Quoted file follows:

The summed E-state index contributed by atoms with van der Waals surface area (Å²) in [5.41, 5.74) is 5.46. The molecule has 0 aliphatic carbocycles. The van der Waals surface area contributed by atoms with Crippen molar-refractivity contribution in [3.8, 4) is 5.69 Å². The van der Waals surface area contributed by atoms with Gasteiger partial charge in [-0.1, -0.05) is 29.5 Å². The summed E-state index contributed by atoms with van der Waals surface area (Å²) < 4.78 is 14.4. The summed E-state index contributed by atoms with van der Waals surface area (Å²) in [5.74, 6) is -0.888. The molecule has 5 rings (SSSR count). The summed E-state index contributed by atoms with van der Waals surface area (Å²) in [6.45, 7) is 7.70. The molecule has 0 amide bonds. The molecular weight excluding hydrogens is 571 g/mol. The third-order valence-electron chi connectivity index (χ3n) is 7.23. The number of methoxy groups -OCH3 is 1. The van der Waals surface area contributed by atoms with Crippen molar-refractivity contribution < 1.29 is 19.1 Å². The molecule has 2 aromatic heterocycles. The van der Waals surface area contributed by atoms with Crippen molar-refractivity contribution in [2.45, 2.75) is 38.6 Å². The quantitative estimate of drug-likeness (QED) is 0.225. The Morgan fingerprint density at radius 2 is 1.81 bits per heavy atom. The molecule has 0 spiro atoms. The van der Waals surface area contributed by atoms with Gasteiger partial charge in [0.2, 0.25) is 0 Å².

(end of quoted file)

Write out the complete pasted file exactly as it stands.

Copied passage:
The summed E-state index contributed by atoms with van der Waals surface area (Å²) in [5.41, 5.74) is 5.46. The molecule has 0 aliphatic carbocycles. The van der Waals surface area contributed by atoms with Crippen molar-refractivity contribution in [3.8, 4) is 5.69 Å². The van der Waals surface area contributed by atoms with Gasteiger partial charge in [-0.1, -0.05) is 29.5 Å². The summed E-state index contributed by atoms with van der Waals surface area (Å²) < 4.78 is 14.4. The summed E-state index contributed by atoms with van der Waals surface area (Å²) in [5.74, 6) is -0.888. The molecule has 5 rings (SSSR count). The summed E-state index contributed by atoms with van der Waals surface area (Å²) in [6.45, 7) is 7.70. The molecule has 0 amide bonds. The molecular weight excluding hydrogens is 571 g/mol. The third-order valence-electron chi connectivity index (χ3n) is 7.23. The number of methoxy groups -OCH3 is 1. The van der Waals surface area contributed by atoms with Crippen molar-refractivity contribution < 1.29 is 19.1 Å². The molecule has 2 aromatic heterocycles. The van der Waals surface area contributed by atoms with Crippen molar-refractivity contribution in [2.45, 2.75) is 38.6 Å². The quantitative estimate of drug-likeness (QED) is 0.225. The Morgan fingerprint density at radius 2 is 1.81 bits per heavy atom. The molecule has 0 spiro atoms. The van der Waals surface area contributed by atoms with Gasteiger partial charge in [0.2, 0.25) is 0 Å².